In the nineteenth century, the United States’ history was filled with events that contributed to the nation’s political, economic, and social direction. One of the significant issues that the American public tried to solve was slavery – this problem was one of the dividing factors for the country’s citizens. A defining moment in escalating the tension between states happened in court in 1857 when arguments for slavery were both social and economic (Foner, 2016). People who supported slavery believed that Black people were not equal to white people and that slavery was beneficial to businesses (Foner, 2016). At that time, southern and northern states held different opinions on slavery, and their conflict grew tenser every day. As a result of the Missouri Compromise passed in 1820, some of the US states denounced slavery. Dred Scott, the plaintiff of Dred Scott v. John F.A. Sandford, was a slave who traveled with his owner to a free state (Dyer, 2018). He claimed that he has the right to freedom since they were living in a territory where slavery was illegal.
We will write a custom Essay on Dred Scott v. John F.A. Sandford specifically for you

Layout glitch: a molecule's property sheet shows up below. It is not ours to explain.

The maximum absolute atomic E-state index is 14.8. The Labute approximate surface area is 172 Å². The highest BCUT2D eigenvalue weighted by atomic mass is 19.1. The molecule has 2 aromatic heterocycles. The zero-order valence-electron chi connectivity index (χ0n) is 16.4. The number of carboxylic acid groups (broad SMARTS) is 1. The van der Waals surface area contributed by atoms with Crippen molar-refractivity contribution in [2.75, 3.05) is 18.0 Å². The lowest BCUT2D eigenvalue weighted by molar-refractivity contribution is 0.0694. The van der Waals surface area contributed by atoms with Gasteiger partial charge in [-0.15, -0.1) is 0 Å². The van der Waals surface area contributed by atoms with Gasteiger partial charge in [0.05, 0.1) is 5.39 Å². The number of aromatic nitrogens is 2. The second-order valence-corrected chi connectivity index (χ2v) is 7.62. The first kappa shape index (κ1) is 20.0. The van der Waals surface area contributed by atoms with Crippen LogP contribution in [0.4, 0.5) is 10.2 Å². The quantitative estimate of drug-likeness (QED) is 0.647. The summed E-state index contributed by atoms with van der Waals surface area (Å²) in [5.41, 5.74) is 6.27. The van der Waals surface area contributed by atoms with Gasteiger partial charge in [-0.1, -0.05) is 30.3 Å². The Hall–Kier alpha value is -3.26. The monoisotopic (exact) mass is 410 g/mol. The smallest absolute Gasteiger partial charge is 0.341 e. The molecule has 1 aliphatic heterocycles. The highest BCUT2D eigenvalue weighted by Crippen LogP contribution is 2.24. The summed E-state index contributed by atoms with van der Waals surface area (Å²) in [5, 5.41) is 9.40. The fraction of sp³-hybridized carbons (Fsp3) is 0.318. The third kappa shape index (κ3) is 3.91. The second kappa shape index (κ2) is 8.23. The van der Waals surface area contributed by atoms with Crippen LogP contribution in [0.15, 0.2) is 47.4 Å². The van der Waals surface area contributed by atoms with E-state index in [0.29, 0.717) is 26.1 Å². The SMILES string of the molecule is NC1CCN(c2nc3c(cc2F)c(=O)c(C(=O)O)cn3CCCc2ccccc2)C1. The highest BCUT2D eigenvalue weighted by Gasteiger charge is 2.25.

301 certified writers online
The court’s ruling is considered to be one of the worst legal decisions in American history. Dred Scott lost the case, and the Supreme Court announced that Black people could not be full citizens of the country, thus nullifying the case as a whole (Dyer, 2018). This conclusion further divided the states and largely contributed to the election of Lincoln and the following Civil War (Foner, 2016). This event was chosen because it is a single legal case that did not only show the inclinations of the court but also led to several significant changes in the American political system. It would be fascinating to learn how the court proceeded when discussing this case and what people who were present in the room thought about the issue.
Dyer, J. B. (2018). The substance of Dred Scott and Roe v Wade. The Georgetown Journal of Law & Public Policy, 16, 421-432.
Foner, E. (2016). Give me liberty! An American history (5th ed., Vol. 1). New York, NY: W. W. Norton & Company.